A leaked confidential report from the German government has accused Turkish President Recep Tayyip Erdogan’s government of deliberately supporting and financing Islamist organizations across the Middle East, such as those fighting in Syria.
The report written by the Interior Ministry arose in response to Die Linke’s (the Left Party) confidential request in the German Parliament (Bundestag). It was leaked to German public broadcaster ARD and the document was aired by the channel on Tuesday.
ARD said the document was the first official assessment linking Erdogan’s government to support for Islamist groups.
“The many expressions of solidarity and support actions by the ruling AKP and President Erdogan for the Egyptian MB (Muslim Brotherhood), Hamas and groups of armed Islamist opposition in Syria emphasizes their ideological affinity with the (broader) Muslim Brotherhood,” ARD reported the document as stating in response to a question by Die Linke.
It said that “as a result of the step-by-step Islamization of its foreign and domestic policy since 2011,” Turkey had become “the central hub for Islamist groups in the Middle East.”
The report also said that a fourth of German national citizens who travelled to Syria to join ISIS or other jihadist groups were of Turkish origin.
In response to the secret report Sevim Dagdalen, a lawmaker and member of the Linke party, said: “The German government cannot publicly designate the godfather of terrorism Erdogan as a partner, while internally warning about Turkey as a hub for terrorism.”
Turkey condemned the German government on Wednesday, saying that such accusations reflected a “twisted mentality” that has been attempting to undermine President Erdogan.
“The allegations are a new manifestation of the twisted mentality, which for some time has been trying to wear down our country, by targeting our president and government,” Turkey’s Foreign Ministry said in a statement.
It accused Germany of not supporting Turkey enough in their fight against domestic militant groups such as the Kurdistan Workers Party (PKK) which is considered a terrorist group by both Turkey and the European Union.
“It is obvious that behind these allegations are some political circles in Germany known for their double-standard attitudes in the fight against terror, including the bloody actions of the PKK terror group which continues to target Turkey,” stated the Foreign Ministry.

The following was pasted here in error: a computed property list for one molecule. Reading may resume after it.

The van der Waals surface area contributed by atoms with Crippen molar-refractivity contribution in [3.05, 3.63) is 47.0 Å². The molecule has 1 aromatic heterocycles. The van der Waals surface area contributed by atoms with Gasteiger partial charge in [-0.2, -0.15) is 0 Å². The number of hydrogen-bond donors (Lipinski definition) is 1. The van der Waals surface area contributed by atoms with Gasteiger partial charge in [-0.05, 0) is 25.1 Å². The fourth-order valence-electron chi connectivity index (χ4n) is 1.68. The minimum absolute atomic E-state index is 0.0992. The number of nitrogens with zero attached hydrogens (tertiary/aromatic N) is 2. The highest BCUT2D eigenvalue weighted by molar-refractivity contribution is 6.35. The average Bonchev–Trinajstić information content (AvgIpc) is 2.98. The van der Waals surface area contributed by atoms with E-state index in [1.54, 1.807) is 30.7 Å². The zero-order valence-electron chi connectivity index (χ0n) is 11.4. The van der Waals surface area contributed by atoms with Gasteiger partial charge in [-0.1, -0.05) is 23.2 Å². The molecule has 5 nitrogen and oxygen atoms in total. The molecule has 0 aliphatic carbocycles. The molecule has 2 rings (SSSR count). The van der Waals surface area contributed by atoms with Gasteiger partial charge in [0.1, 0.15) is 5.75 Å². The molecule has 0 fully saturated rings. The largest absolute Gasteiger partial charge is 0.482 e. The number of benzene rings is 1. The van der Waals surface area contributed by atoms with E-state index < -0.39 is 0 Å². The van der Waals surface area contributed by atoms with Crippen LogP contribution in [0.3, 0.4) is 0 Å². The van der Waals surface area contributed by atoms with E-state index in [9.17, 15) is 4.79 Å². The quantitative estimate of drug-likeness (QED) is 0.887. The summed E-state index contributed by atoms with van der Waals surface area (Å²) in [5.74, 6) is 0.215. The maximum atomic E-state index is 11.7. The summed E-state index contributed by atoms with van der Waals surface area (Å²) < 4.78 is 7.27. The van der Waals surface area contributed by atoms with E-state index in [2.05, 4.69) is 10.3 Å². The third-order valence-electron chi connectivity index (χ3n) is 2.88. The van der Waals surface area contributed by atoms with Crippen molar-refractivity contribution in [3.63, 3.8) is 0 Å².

It added: “As a country which sincerely fights against terror of every sort whatever its source, Turkey expects that its other partners and allies act in the same way.”
Germany is home to the world’s largest Turkish diaspora. About 3 million people of Turkish origin live in the country.
However, relations between Berlin and Ankara have aggravated since Erdogan accused European nations of showing a lack of solidarity with the country’s crackdown following the failed July 15 coup which left about 290 people dead.
European nations are concerned that the rights of those being purged in connection with the abortive coup are being violated. They also worry that Erdogan is using the coup to accumulate greater power.
Turkey has detained over 35,000 people and tens of thousands have been dismissed or suspended from the police, schools and judiciary system.
Wolfgang Schaeuble, Germany’s Finance Minister, said on Tuesday that despite soured relations between the two countries, Germany must continue working with Turkey to uphold the migration deal.
The European Union and Turkey struck a deal designed to control irregular migration in return for Turkish citizens obtaining visa-free travel.
“I absolutely don’t like what Erdogan is doing, but I do not think that we should end cooperation with him,” said Schaeuble.
“It is in our own interest to keep working together,” he added.